The ripple effect: why promoting female leadership in global health matters

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Public Health Action

Leadership positions in global health are greatly skewed toward men; the imbalance is more pronounced in low- and middle-income countries (LMICs). The under-representation of women in leadership is a threat to gender equality, and also impacts the improvement of women's health outcomes globally. In this perspectives piece, we assert that the promotion and retention of women in global health leadership has a ripple effect that can achieve improvement in global health outcomes. We present pragmatic, actionable solutions to promote and retain female global health leaders in this field.

Downs JA, Mathad JS, Reif LK, McNairy ML, Celum C, Boutin-Foster C, Deschamps MM, Gupta A, Hokororo A, Katz IT, Konopasek L, Nelson R, Riviere C, Glimcher LH, Fitzgerald DW. The ripple effect: why promoting female leadership in global health matters. Public Health Action. 21 Dec 2016;6(4).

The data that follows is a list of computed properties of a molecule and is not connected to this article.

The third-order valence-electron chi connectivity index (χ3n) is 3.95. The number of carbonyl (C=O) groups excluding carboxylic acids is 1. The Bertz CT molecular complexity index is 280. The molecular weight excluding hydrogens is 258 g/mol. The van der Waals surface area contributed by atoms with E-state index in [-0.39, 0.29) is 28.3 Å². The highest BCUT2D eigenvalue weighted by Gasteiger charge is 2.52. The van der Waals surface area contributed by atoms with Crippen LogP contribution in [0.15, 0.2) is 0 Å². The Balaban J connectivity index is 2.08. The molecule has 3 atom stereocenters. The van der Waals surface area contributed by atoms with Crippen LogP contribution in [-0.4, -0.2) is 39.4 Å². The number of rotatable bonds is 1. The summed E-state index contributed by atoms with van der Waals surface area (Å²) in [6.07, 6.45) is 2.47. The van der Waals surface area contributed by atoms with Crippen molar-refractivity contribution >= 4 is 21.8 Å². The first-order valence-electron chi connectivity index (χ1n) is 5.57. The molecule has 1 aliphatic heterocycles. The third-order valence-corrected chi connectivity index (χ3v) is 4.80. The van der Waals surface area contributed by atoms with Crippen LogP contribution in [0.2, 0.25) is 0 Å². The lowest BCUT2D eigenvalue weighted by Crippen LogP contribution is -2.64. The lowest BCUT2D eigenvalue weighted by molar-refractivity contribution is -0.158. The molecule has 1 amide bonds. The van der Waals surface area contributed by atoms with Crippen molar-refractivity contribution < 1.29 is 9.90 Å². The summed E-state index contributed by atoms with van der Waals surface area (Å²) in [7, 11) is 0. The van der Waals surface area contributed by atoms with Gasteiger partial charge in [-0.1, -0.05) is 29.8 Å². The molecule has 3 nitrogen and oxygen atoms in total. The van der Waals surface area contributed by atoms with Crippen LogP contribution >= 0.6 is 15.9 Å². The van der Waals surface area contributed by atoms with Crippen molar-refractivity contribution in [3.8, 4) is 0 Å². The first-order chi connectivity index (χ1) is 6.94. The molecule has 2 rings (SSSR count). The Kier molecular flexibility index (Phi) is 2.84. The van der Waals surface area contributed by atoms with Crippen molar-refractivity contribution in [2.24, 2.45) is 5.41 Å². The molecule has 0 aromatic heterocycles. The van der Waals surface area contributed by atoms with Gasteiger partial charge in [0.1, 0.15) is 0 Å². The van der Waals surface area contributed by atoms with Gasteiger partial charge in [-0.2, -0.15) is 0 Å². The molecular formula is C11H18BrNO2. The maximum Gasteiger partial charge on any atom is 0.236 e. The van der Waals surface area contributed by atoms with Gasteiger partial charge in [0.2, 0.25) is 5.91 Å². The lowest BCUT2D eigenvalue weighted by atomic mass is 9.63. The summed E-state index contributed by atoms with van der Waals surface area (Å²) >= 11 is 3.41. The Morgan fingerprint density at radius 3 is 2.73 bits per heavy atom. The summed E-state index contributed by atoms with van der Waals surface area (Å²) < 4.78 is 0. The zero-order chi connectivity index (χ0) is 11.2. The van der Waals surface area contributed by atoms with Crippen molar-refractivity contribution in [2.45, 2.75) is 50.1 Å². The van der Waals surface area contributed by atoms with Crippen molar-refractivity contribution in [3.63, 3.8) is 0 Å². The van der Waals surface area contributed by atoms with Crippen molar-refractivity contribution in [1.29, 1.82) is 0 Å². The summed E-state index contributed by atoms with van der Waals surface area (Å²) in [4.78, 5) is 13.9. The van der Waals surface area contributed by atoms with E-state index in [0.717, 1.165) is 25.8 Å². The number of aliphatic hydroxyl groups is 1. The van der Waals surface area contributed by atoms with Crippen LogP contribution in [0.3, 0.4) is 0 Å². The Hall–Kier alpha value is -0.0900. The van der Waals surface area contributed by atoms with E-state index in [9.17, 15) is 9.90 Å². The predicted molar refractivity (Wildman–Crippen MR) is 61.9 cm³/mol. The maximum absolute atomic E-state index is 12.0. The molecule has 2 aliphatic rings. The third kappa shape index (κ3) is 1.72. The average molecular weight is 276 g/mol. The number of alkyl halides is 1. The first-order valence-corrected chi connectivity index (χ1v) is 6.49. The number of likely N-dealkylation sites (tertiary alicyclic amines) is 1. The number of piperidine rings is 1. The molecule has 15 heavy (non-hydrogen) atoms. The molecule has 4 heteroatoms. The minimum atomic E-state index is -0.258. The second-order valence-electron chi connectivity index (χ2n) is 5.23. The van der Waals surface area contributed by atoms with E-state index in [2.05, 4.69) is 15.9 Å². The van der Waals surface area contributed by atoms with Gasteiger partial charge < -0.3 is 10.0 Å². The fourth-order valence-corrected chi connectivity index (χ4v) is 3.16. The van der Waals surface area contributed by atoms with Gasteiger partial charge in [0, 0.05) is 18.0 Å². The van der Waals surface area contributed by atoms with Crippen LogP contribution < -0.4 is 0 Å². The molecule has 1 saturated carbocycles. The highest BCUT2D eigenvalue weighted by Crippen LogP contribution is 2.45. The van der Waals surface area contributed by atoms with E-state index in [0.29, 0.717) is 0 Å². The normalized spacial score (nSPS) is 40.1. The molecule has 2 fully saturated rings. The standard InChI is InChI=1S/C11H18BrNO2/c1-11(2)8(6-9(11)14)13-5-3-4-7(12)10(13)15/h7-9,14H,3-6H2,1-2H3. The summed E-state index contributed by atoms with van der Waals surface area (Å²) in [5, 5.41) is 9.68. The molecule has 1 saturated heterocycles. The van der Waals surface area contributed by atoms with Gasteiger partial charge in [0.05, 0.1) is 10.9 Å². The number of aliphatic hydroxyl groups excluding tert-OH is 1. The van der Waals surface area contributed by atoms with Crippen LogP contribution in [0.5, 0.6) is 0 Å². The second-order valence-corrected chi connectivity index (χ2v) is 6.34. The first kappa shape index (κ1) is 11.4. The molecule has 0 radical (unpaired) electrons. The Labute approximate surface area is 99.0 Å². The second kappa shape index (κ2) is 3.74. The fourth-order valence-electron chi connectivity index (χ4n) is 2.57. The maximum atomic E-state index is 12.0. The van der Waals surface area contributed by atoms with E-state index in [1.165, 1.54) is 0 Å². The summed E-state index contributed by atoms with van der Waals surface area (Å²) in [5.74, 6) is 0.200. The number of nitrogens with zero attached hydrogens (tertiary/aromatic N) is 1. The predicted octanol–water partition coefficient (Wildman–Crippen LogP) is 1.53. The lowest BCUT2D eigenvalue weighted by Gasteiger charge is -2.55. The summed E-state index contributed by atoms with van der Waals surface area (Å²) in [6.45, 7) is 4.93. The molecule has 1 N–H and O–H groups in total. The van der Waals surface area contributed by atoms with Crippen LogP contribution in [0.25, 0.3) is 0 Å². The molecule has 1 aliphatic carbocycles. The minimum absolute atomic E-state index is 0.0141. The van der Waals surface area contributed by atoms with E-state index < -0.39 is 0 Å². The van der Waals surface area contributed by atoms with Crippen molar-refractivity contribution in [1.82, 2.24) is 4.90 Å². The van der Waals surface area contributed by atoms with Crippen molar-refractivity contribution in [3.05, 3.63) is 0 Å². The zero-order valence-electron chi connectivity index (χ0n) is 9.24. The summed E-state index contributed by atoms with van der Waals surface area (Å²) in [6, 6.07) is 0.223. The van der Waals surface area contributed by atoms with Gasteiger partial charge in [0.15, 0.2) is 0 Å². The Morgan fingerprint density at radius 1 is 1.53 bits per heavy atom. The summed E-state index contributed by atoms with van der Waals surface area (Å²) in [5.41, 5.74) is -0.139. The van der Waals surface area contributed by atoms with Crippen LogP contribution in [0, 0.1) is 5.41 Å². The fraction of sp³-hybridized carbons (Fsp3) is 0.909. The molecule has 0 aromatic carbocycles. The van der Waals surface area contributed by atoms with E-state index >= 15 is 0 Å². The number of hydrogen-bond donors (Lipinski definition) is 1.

Weill Cornell Medical College, New York, New York

Bugando Medical Centre and Catholic University of Health and Allied Sciences, Mwanza, Tanzania

Byramjee Jeejeebhoy Medical College, Pune, India

International Clinical Research Center, University of Washington, Seattle, Washington

Groupe Haïtien d'Etude du Sarcome de Kaposi et des Infections Opportunistes, Port-au-Prince, Haïti

Massachusetts General Hospital, Boston, Massachusetts

Brigham and Women's Hospital, Harvard Medical School, Boston, Massachusetts

Department of Anthropology, Skidmore College, Saratoga Springs, New York